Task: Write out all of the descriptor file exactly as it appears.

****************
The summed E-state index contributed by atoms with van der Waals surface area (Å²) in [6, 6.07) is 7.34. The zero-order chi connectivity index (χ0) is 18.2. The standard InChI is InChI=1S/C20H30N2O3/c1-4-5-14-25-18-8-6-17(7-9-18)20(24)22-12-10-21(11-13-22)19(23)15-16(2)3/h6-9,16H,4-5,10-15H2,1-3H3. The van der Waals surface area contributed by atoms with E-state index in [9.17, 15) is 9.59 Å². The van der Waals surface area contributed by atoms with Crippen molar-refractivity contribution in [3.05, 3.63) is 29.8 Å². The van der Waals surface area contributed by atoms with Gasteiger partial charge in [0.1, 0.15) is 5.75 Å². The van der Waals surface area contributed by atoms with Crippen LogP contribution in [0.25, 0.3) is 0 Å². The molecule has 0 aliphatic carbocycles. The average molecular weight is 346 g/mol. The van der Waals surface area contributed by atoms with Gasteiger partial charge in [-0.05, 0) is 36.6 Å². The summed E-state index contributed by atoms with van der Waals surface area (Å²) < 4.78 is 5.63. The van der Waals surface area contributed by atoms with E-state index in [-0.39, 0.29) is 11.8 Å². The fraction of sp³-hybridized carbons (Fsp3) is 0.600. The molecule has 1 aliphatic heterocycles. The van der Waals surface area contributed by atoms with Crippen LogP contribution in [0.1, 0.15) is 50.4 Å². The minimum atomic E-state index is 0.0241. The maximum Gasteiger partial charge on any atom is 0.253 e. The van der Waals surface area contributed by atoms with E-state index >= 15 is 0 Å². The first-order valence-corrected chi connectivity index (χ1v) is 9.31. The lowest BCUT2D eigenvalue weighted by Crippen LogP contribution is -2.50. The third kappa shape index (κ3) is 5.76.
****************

The summed E-state index contributed by atoms with van der Waals surface area (Å²) in [6, 6.07) is 7.34. The zero-order chi connectivity index (χ0) is 18.2. The standard InChI is InChI=1S/C20H30N2O3/c1-4-5-14-25-18-8-6-17(7-9-18)20(24)22-12-10-21(11-13-22)19(23)15-16(2)3/h6-9,16H,4-5,10-15H2,1-3H3. The van der Waals surface area contributed by atoms with E-state index in [9.17, 15) is 9.59 Å². The van der Waals surface area contributed by atoms with Crippen molar-refractivity contribution in [3.05, 3.63) is 29.8 Å². The van der Waals surface area contributed by atoms with Gasteiger partial charge in [0.1, 0.15) is 5.75 Å². The van der Waals surface area contributed by atoms with Crippen LogP contribution in [0.25, 0.3) is 0 Å². The molecule has 0 aliphatic carbocycles. The average molecular weight is 346 g/mol. The van der Waals surface area contributed by atoms with Gasteiger partial charge in [-0.05, 0) is 36.6 Å². The summed E-state index contributed by atoms with van der Waals surface area (Å²) < 4.78 is 5.63. The van der Waals surface area contributed by atoms with E-state index in [-0.39, 0.29) is 11.8 Å². The fraction of sp³-hybridized carbons (Fsp3) is 0.600. The molecule has 1 aliphatic heterocycles. The van der Waals surface area contributed by atoms with Crippen LogP contribution in [0.1, 0.15) is 50.4 Å². The minimum atomic E-state index is 0.0241. The maximum Gasteiger partial charge on any atom is 0.253 e. The van der Waals surface area contributed by atoms with E-state index >= 15 is 0 Å². The first-order valence-corrected chi connectivity index (χ1v) is 9.31. The lowest BCUT2D eigenvalue weighted by Crippen LogP contribution is -2.50. The third kappa shape index (κ3) is 5.76.